Erasing the stigma: Part 3
If you’ve been reading my editorials the last couple weeks you have a pretty good idea about what Harm Reduction is and how it can benefit the community. If you haven’t been keeping up, here’s a quick recap.
Harm Reduction programs are designed to provide public health services for individuals who inject drugs in a safe and judgment-free environment. These programs provide resources, education, and rehabilitation opportunities. Harm Reduction serves people who use drugs, while also protecting community members and visitors.
Harm Reduction encompasses a variety of programs such as Needle Exchange Clinics. In an effort to reduce the spread of transmittable diseases such as HIV and Hepatitis, these clinics offer drug users contraception and a place to exchange their needles.
Many people will shy away from Harm Reduction and Needle Exchange clinics due to beliefs that these programs “enable” or “encourage” drug use. This is simply not true. Providing a place for people who use drugs to trade their used needles for clean needles allows for a healthier community. These programs prevent the spread of disease from sharing needles, while also safely disposing of dirty needles.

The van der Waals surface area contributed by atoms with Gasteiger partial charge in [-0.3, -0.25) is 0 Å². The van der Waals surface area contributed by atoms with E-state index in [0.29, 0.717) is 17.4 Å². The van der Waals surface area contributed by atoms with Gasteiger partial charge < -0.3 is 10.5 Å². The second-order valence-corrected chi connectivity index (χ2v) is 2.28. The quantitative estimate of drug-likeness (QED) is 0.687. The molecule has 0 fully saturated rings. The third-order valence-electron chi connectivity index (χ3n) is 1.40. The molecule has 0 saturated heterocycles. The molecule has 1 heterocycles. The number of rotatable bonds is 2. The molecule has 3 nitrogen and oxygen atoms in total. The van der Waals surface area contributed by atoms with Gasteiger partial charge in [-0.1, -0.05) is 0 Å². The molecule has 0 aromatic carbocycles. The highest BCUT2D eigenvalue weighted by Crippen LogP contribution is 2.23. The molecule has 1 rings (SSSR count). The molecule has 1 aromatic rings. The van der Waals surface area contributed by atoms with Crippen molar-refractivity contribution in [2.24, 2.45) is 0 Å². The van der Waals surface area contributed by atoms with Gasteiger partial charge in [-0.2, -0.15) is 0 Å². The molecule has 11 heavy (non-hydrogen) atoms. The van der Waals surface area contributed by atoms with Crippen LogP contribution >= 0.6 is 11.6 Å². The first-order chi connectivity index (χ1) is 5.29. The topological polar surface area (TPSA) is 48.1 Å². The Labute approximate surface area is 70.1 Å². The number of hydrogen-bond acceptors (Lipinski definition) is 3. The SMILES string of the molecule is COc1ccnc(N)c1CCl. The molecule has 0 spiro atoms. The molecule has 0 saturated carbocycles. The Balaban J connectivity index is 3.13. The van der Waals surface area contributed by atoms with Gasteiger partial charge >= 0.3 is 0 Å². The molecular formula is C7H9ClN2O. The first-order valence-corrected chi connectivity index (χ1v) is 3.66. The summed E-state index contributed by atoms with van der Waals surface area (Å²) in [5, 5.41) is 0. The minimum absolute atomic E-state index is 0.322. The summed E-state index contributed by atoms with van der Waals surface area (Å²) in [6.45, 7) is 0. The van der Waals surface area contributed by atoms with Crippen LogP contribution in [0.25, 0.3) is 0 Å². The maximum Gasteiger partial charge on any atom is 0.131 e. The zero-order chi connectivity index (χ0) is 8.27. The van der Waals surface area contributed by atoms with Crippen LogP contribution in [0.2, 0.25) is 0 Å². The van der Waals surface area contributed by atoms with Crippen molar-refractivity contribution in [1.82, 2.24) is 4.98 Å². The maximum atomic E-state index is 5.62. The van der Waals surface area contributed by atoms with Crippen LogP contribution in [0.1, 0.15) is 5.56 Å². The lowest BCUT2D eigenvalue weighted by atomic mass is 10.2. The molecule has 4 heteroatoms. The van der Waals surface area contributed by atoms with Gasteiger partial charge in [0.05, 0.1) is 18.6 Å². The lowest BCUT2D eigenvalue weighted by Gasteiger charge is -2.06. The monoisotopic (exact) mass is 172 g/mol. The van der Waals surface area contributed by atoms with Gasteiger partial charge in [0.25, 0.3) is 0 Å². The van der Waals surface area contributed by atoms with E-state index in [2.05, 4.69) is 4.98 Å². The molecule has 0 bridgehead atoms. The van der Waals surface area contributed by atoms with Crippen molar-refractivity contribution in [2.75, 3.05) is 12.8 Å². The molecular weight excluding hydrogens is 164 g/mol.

But these programs don’t just protect drug users. They protect the community. Harm Reduction clinics reduce the likelihood of contracting diseases like Hepatitis or HIV, while also reducing the likelihood of your child finding a used needle on the playground.
Once again, these programs aren’t intended to make IV drug use easier. They’re intended to protect places where drugs are a problem. Taylor County is one of those places.
In response to the growing drug problem in Taylor County, our Public Health section has opened a clinic once a week for Harm Reduction services. These services are completely free of charge and confidential. Scheduling an appointment is as easy as calling our office and asking for one of our Public Health Nurses.
If you, or someone you know, could benefit from Harm Reduction services, contact one of our Public Health Nurses at 304-265-1288 or visit our website at www.GTCHDWV.org.